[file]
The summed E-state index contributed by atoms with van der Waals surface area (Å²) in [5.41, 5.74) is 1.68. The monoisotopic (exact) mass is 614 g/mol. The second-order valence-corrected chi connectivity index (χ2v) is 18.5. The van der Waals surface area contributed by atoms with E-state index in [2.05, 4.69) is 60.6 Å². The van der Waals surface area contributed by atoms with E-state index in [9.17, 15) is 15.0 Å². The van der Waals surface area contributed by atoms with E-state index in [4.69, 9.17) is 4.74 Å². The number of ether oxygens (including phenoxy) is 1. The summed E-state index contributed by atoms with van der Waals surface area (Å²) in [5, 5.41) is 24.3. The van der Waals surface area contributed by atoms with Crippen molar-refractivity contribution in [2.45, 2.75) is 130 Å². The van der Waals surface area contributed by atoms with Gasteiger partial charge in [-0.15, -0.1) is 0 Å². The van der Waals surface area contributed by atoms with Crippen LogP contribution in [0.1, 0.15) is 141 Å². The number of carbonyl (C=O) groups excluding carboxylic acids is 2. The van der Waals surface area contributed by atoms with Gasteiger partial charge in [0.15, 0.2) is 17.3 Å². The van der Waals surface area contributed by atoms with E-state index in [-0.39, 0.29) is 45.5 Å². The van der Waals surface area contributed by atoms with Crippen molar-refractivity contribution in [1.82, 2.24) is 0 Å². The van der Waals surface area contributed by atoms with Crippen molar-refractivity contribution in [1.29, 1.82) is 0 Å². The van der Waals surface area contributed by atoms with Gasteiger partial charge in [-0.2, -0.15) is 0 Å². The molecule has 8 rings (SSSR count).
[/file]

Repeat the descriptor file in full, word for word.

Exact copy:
The summed E-state index contributed by atoms with van der Waals surface area (Å²) in [5.41, 5.74) is 1.68. The monoisotopic (exact) mass is 614 g/mol. The second-order valence-corrected chi connectivity index (χ2v) is 18.5. The van der Waals surface area contributed by atoms with E-state index in [2.05, 4.69) is 60.6 Å². The van der Waals surface area contributed by atoms with E-state index in [9.17, 15) is 15.0 Å². The van der Waals surface area contributed by atoms with E-state index in [4.69, 9.17) is 4.74 Å². The number of ether oxygens (including phenoxy) is 1. The summed E-state index contributed by atoms with van der Waals surface area (Å²) in [5, 5.41) is 24.3. The van der Waals surface area contributed by atoms with Crippen molar-refractivity contribution in [2.45, 2.75) is 130 Å². The van der Waals surface area contributed by atoms with Gasteiger partial charge in [-0.15, -0.1) is 0 Å². The van der Waals surface area contributed by atoms with Crippen LogP contribution in [0.1, 0.15) is 141 Å². The number of carbonyl (C=O) groups excluding carboxylic acids is 2. The van der Waals surface area contributed by atoms with Gasteiger partial charge in [0.15, 0.2) is 17.3 Å². The van der Waals surface area contributed by atoms with E-state index in [-0.39, 0.29) is 45.5 Å². The van der Waals surface area contributed by atoms with Crippen molar-refractivity contribution in [1.82, 2.24) is 0 Å². The van der Waals surface area contributed by atoms with Crippen molar-refractivity contribution in [1.29, 1.82) is 0 Å². The van der Waals surface area contributed by atoms with Gasteiger partial charge in [-0.2, -0.15) is 0 Å². The molecule has 8 rings (SSSR count).